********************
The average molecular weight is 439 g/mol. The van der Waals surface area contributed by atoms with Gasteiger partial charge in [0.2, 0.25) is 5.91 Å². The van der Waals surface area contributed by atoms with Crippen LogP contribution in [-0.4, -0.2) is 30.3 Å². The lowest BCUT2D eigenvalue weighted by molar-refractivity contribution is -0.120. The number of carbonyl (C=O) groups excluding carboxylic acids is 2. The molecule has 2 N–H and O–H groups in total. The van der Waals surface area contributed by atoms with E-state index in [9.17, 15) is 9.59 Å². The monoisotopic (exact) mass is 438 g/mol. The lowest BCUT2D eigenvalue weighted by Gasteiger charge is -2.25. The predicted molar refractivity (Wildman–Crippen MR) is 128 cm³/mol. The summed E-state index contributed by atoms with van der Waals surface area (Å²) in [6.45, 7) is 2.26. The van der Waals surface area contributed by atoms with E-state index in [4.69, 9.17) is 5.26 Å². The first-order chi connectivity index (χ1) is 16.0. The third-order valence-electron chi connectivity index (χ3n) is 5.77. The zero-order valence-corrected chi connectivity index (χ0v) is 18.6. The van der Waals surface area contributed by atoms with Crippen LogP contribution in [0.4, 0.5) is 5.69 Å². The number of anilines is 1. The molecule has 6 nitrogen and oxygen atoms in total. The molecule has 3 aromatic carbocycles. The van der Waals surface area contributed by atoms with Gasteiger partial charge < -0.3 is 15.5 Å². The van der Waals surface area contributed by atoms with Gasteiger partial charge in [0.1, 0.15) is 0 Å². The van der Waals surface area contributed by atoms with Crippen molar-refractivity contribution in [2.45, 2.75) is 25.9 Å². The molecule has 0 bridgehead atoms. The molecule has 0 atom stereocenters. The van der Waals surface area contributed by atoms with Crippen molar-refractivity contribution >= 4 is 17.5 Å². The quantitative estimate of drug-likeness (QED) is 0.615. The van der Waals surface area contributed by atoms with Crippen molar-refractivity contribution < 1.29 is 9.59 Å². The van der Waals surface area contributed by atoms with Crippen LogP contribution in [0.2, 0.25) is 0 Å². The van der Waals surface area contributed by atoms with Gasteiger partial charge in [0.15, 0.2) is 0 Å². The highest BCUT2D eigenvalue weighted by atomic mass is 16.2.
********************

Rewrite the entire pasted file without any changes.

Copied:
The average molecular weight is 439 g/mol. The van der Waals surface area contributed by atoms with Gasteiger partial charge in [0.2, 0.25) is 5.91 Å². The van der Waals surface area contributed by atoms with Crippen LogP contribution in [-0.4, -0.2) is 30.3 Å². The lowest BCUT2D eigenvalue weighted by molar-refractivity contribution is -0.120. The number of carbonyl (C=O) groups excluding carboxylic acids is 2. The molecule has 2 N–H and O–H groups in total. The van der Waals surface area contributed by atoms with E-state index in [9.17, 15) is 9.59 Å². The monoisotopic (exact) mass is 438 g/mol. The lowest BCUT2D eigenvalue weighted by Gasteiger charge is -2.25. The predicted molar refractivity (Wildman–Crippen MR) is 128 cm³/mol. The summed E-state index contributed by atoms with van der Waals surface area (Å²) in [6.45, 7) is 2.26. The van der Waals surface area contributed by atoms with E-state index in [4.69, 9.17) is 5.26 Å². The first-order chi connectivity index (χ1) is 16.0. The third-order valence-electron chi connectivity index (χ3n) is 5.77. The zero-order valence-corrected chi connectivity index (χ0v) is 18.6. The van der Waals surface area contributed by atoms with Crippen LogP contribution in [0.4, 0.5) is 5.69 Å². The number of anilines is 1. The molecule has 6 nitrogen and oxygen atoms in total. The molecule has 3 aromatic carbocycles. The van der Waals surface area contributed by atoms with Gasteiger partial charge < -0.3 is 15.5 Å². The van der Waals surface area contributed by atoms with Gasteiger partial charge in [0.1, 0.15) is 0 Å². The van der Waals surface area contributed by atoms with Crippen molar-refractivity contribution in [2.45, 2.75) is 25.9 Å². The molecule has 0 bridgehead atoms. The molecule has 0 atom stereocenters. The van der Waals surface area contributed by atoms with Crippen molar-refractivity contribution >= 4 is 17.5 Å². The quantitative estimate of drug-likeness (QED) is 0.615. The van der Waals surface area contributed by atoms with Crippen molar-refractivity contribution < 1.29 is 9.59 Å². The van der Waals surface area contributed by atoms with Crippen LogP contribution in [0.2, 0.25) is 0 Å². The van der Waals surface area contributed by atoms with Gasteiger partial charge in [0.15, 0.2) is 0 Å². The highest BCUT2D eigenvalue weighted by atomic mass is 16.2.